The deregulation drive is centred on two areas of policy – labour and land law. The labour laws – which Panagariya single-handedly blames for weak manufacturing in India – are infamously cumbersome. There is the Trade Unions Act of 1927, which allows the formation of unions for seven or more workers, thus denying small businesses “labour-market flexibility”. And the much derided Industrial Disputes Act of 1947, which forbids entrepreneurs the power to fire if they employ more than 100 workers.

As a critic of the Preferential Trade Agreements and a consistent believer in the power of the market to guarantee efficiency, Panagariya is committed to liberalised capital and goods movements across the globe. This suggests that he is largely in agreement with aggressive slashing of foreign investment hurdles initiated by the Modi government. Moreover, at a time of a severely uncompetitive manufacturing base, Panagariya has supported calls to even further decrease the current tariff thresholds.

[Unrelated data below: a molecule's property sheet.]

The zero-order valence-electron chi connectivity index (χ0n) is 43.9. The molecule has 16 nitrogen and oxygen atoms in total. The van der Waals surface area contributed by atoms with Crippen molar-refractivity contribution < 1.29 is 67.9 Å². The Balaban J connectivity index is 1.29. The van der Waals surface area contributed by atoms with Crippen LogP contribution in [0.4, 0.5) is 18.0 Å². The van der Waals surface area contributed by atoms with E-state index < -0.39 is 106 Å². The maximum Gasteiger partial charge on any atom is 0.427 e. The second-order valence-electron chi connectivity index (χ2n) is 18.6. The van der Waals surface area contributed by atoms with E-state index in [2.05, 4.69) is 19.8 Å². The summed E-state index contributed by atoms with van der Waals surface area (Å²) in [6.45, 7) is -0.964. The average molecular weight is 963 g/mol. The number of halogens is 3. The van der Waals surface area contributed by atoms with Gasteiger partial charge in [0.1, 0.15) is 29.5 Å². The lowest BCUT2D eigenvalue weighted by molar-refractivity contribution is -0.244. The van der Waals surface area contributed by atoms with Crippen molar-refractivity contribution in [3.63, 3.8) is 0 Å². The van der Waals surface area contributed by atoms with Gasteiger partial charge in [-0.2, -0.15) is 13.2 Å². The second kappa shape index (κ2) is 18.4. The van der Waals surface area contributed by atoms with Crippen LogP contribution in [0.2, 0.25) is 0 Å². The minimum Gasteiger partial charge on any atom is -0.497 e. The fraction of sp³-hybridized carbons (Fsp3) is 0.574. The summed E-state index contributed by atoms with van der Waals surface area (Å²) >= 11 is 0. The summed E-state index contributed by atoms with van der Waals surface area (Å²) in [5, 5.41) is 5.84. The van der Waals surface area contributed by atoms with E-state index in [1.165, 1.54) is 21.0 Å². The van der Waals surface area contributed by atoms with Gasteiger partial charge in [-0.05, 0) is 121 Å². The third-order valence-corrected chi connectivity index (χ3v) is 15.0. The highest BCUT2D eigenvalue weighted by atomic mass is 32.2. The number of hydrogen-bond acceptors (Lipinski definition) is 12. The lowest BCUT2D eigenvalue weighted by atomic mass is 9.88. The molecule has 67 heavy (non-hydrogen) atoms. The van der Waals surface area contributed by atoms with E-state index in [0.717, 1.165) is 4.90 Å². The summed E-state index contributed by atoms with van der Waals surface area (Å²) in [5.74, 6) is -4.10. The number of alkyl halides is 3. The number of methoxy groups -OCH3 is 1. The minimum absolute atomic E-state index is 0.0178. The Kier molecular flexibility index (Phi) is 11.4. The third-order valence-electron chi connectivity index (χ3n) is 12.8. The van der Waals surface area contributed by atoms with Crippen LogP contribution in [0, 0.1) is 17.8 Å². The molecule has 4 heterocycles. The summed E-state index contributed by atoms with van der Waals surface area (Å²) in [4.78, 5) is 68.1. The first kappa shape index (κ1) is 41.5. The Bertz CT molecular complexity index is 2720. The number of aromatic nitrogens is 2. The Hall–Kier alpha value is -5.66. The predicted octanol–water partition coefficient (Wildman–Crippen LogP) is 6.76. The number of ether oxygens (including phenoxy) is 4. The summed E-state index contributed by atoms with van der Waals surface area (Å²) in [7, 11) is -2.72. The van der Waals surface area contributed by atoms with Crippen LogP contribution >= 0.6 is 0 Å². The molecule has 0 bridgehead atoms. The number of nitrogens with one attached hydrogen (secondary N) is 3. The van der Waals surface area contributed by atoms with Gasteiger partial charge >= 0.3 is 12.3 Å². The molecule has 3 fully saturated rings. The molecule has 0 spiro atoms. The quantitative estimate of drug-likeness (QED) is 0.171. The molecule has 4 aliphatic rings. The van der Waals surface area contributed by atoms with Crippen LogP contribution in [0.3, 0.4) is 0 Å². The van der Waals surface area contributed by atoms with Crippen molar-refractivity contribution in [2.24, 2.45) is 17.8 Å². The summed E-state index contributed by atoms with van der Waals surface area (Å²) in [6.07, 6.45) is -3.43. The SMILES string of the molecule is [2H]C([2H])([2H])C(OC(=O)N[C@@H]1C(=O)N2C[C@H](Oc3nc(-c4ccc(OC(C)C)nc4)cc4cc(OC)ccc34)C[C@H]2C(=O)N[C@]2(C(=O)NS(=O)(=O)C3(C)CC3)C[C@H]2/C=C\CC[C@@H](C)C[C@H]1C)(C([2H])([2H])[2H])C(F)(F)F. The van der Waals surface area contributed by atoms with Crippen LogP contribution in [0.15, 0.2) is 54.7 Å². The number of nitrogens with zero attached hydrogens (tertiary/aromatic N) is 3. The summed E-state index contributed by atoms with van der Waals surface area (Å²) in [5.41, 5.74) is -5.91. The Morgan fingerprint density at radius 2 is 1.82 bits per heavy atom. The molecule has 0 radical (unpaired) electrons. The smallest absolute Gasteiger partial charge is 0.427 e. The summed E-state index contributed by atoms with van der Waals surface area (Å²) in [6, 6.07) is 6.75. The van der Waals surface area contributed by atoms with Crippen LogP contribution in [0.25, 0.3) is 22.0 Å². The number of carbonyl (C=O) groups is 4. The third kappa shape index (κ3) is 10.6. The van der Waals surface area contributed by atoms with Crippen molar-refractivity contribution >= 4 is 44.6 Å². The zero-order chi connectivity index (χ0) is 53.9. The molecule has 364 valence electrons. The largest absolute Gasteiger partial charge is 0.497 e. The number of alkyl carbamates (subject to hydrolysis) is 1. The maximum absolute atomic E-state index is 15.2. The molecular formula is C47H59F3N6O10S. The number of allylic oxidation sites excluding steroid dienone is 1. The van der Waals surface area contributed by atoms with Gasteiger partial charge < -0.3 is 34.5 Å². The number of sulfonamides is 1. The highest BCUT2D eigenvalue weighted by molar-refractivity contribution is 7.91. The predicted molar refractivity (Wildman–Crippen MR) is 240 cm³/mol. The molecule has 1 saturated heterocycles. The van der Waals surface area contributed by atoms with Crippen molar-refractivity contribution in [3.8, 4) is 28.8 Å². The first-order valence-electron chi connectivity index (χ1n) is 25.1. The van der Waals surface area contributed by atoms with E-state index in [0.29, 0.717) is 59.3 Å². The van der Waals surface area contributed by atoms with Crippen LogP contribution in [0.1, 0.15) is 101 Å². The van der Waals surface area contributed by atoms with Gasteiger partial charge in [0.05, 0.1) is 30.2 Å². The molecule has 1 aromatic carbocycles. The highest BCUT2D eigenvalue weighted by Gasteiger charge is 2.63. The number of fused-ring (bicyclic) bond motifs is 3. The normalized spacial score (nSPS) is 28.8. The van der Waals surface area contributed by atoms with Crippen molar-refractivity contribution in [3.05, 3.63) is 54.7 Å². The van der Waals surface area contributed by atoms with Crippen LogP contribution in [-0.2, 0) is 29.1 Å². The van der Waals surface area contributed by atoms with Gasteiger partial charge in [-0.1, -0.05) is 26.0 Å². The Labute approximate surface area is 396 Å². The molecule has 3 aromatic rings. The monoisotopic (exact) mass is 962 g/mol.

Aggressive liberalisation

For Panagariya, the ability of an entrepreneur to hire and fire and not get entangled in legal problems, along with a stable tax, infrastructural and regulatory environment, should be enough to kick-start a spurt of medium-sized firms in labour-intensive sectors like textiles.

The Modi government – with its repeated emphasis on “improving the environment for business”, pushing India up the “Ease of Doing Business index”, and advertising blitz to invite foreign and domestic capital – seems to have wholeheartedly subscribed to the economic framework of Panagariya and his ilk.

In other words, getting Panagariya to head the most cerebral body in the Central government means that India should get ready for a cocktail of aggressive liberalisation of trade and capital, and deregulation of all factor markets (land and labour) in the hope of inviting capital to “Make in India”.

Whether this strategy shall make India “the next China” – as is the stated objective of this government – is something I shall discuss in my next piece.

This is the first in a two-part series on economist Arvind Panagariya.

Akshat Khandelwal's Twitter handle is @akshat_khan. He can be contacted at